Greenfield head football coach Shane Covington said he was "blindsided" in a report by WTMJ4 in Milwaukee after the school terminated him as football coach, student supervisor and weight room supervisor over concerns about his professionalism and interpersonal communication with students and staff.
Members of the football team have staged a protest, according to the report, gathering 600 signatures asking the district to reverse its decision. Covington's departure -- officially a resignation -- was made official April 11.
His tenure at Greenfield lasted less than a calendar year after he was hired in June to take the reins from Joe Koch, who piloted Greenfield back to respectability as a football program and won the Woodland Conference East Division before departing for a job out of state.
Covington maintained that success, leading the Hawks to another East Division championship, with a loss to Pewaukee in the unofficial Woodland title game.
The Hawks finished 7-4 overall and reached Level 2 of the WIAA playoffs after notching the program's first playoff victory in 14 years.
Covington was looking forward to building on that success this season.
"The returning players just have to keep doing what they have done," he said shortly after the season. "We want to build on this and get ready for next season."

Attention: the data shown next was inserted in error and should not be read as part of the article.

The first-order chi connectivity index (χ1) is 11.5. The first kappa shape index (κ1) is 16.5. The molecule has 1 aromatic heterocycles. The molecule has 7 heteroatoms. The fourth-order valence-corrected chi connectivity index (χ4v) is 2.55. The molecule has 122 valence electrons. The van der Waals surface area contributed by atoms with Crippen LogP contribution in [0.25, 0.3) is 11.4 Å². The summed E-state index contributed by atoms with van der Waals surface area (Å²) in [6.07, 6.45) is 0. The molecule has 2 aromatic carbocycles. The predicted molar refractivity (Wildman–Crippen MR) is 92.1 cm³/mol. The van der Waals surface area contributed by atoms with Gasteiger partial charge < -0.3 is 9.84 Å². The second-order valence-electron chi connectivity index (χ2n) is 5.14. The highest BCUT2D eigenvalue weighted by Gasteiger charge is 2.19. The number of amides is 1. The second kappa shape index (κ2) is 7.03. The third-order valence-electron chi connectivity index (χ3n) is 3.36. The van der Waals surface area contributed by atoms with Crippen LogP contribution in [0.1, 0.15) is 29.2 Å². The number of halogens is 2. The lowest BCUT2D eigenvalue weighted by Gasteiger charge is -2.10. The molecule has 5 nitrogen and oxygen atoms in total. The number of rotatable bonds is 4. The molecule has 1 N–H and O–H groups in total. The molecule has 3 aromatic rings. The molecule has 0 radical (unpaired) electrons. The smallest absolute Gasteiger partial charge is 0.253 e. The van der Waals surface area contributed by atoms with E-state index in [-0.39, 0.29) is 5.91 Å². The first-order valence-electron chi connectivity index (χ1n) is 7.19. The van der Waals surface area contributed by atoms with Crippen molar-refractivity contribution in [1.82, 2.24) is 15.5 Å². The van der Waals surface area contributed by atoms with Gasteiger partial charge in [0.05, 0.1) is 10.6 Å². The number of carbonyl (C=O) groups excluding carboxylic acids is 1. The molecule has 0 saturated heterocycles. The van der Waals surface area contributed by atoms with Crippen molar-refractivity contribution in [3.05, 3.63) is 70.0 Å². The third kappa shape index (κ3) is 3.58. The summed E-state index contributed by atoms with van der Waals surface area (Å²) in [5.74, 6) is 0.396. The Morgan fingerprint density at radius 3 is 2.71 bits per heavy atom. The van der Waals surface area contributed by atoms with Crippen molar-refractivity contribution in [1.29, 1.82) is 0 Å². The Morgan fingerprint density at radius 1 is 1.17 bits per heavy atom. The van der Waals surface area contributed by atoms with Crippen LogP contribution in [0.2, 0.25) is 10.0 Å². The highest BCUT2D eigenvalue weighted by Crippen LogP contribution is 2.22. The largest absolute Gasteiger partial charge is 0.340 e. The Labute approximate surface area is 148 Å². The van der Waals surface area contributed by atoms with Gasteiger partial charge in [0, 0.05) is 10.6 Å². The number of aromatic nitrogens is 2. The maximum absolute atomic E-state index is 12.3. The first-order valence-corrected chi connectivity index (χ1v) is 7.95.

Covington, 27, was a standout high-school football player at Milwaukee Riverside High School and played football at Indiana University as well as the University of Wisconsin-Whitewater, where he was part of the 2011 Division III national champion Warhawks.
"I am ready for this type of opportunity, and I am well aware of what it takes to be a part of a winning program," Covington said in a news release at the time of his hire. "It will be based on building positive relationships with players and parents and creating a family atmosphere in the football program."
High school officials were monitoring social media Thursday to determine whether there will be a repeat of Wednesday's student protest. Around noon Wednesday, roughly 100 players and other students rallied in the school atrium in Covington's support, chanting his name.
No damage was done, said Cheryl Sanders, director of communications and marketing for the district. They carried no signs and police were not called, although the police liaison officer and all school administrators were present, she said.
Covington was hired as coach and as a part-time student supervisor monitoring study halls at the start of the school year.
The school district issued a statement saying that a new head football coach would be named in plenty of time for this year's football season. The statement says simply that he resigned as coach and as a district employee.
-- JR Radcliffe contributed to this story.